Of Dogs and Trauma Victims

nancy_in_venice_ca Sunset 24 z10November 27, 2012

In the last few days I've come across two articles dealing with PTSD - one re humans, and the other re canines. Since so many returning vets from Afganistan (and Iraq) are suffering from PTSD, I hope the VA follows up on the Mithoefer's study.

A 'Party Drug' May Help the Brain Cope With Trauma Hundreds of Iraq and Afghanistan veterans with post-traumatic stress have recently contacted a husband-and-wife team who work in suburban South Carolina to seek help. Many are desperate, pleading for treatment and willing to travel to get it...

They are lining up to try an alternative: MDMA, better known as Ecstasy, a party drug that surfaced in the 1980s and '90s that can induce pulses of euphoria and a radiating affection. Government regulators criminalized the drug in 1985, placing it on a list of prohibited substances that includes heroin and LSD. But in recent years, regulators have licensed a small number of labs to produce MDMA for research purposes...

In a paper posted online Tuesday by the Journal of Psychopharmacology, Michael and Ann Mithoefer, the husband-and-wife team offering the treatment -- which combines psychotherapy with a dose of MDMA -- write that they found 15 of 21 people who recovered from severe post-traumatic stress in the therapy in the early 2000s reported minor to virtually no symptoms today. Many said they have received other kinds of therapy since then, but not with MDMA...

The Mithoefers administer the MDMA in two doses over one long therapy session, which comes after a series of weekly nondrug sessions to prepare. Three to five weeks later, they perform another drug-assisted session; and again, patients engage in 90-minute nondrug therapy before and after, once each week.

Most have found that their score on a standard measure of symptoms -- general anxiety, hyperarousal, depression, nightmares -- drops by about 75 percent. That is more than twice the relief experienced by people who get psychotherapy without MDMA, the Mithoefers said.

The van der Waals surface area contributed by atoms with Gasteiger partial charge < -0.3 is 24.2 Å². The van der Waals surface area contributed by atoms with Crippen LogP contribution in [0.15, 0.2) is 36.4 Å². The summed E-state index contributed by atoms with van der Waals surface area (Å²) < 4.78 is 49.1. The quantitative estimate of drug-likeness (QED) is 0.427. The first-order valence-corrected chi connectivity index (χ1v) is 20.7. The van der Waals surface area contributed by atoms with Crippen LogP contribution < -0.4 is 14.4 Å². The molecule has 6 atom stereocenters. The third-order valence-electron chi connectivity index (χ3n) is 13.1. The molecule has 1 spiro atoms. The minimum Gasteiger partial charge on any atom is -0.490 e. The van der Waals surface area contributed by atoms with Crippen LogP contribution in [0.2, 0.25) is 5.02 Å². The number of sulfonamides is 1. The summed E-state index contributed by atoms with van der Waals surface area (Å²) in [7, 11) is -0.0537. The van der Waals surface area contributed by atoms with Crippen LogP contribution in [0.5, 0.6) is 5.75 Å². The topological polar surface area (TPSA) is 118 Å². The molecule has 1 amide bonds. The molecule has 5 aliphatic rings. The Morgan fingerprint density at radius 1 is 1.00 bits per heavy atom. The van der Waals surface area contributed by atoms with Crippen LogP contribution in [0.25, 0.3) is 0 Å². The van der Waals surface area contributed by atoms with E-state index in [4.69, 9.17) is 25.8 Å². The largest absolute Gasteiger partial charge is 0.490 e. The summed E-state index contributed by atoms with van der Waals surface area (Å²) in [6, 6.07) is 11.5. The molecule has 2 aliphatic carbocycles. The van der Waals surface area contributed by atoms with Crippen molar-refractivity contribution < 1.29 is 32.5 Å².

The dogs seem to be recovering without medication: Military's dogs of war also suffer post-traumatic stress disorder LACKLAND AIR FORCE BASE, Texas -- Not long after a Belgian Malinois named Cora went off to war, she earned a reputation for sniffing out the buried bombs that were the enemy's weapon of choice to kill or maim U.S. troops.

Cora could roam a hundred yards or more off her leash, detect an explosive and then lie down gently to signal danger... But after months in Iraq and dozens of combat patrols, Cora changed. The transformation was not the result of one traumatic moment, but possibly the accumulation of stress and uncertainty brought on by the sharp sounds, high emotion and ever-present death in a war zone...

When Cora returned to the U.S. two years ago, there was not a term for the condition that had undercut her combat effectiveness and shattered her nerves. Now there is: canine post-traumatic stress disorder...

There are no official statistics, but Burghardt estimates that half of the dogs that return with PTSD or other behavioral hitches can be retrained for "useful employment" with the military or law enforcement, such as police departments, the Border Patrol or the Homeland Security Department.

The others dogs are retired and made eligible for adoption as family pets.

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tobr24u(z6 RI)

But would dogs respond the same way as humans? Their brains are not as developed as ours...

    Bookmark   November 27, 2012 at 5:15AM
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"When it comes to the health and well-being of those who serve, we should leave our politics at the door and not be afraid to follow the data," said Brig. Gen. Loree Sutton, a psychiatrist who recently retired from the Army."

Very interesting, Nancy. Sounds like the researchers are on to something. Thanks for posting.

    Bookmark   November 27, 2012 at 7:21AM
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Very very interesting. Looking forward to the Charlie Rose brain episode on PTSD.

    Bookmark   November 27, 2012 at 7:47AM
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Solving PTSD, in the military or in civilian life? Wow, that'd be so wonderful! What strides could be made! It'd be fantastic in so many applications. Wonder if it could be extended, in lesser doses, to children? There are so many that need that kind of help so as to live a productive and happy life after childhood traumas. That's who I'd help after the study was proven.

    Bookmark   November 27, 2012 at 8:11AM
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Highly interesting... no pun intended. I'm very glad that work is being done toward such positive ends. Thanks, Nancy.

    Bookmark   November 27, 2012 at 11:24AM
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Circus Peanut

PS: oh yes, and of course good for the doggies, too! :-)

    Bookmark   November 27, 2012 at 11:30AM
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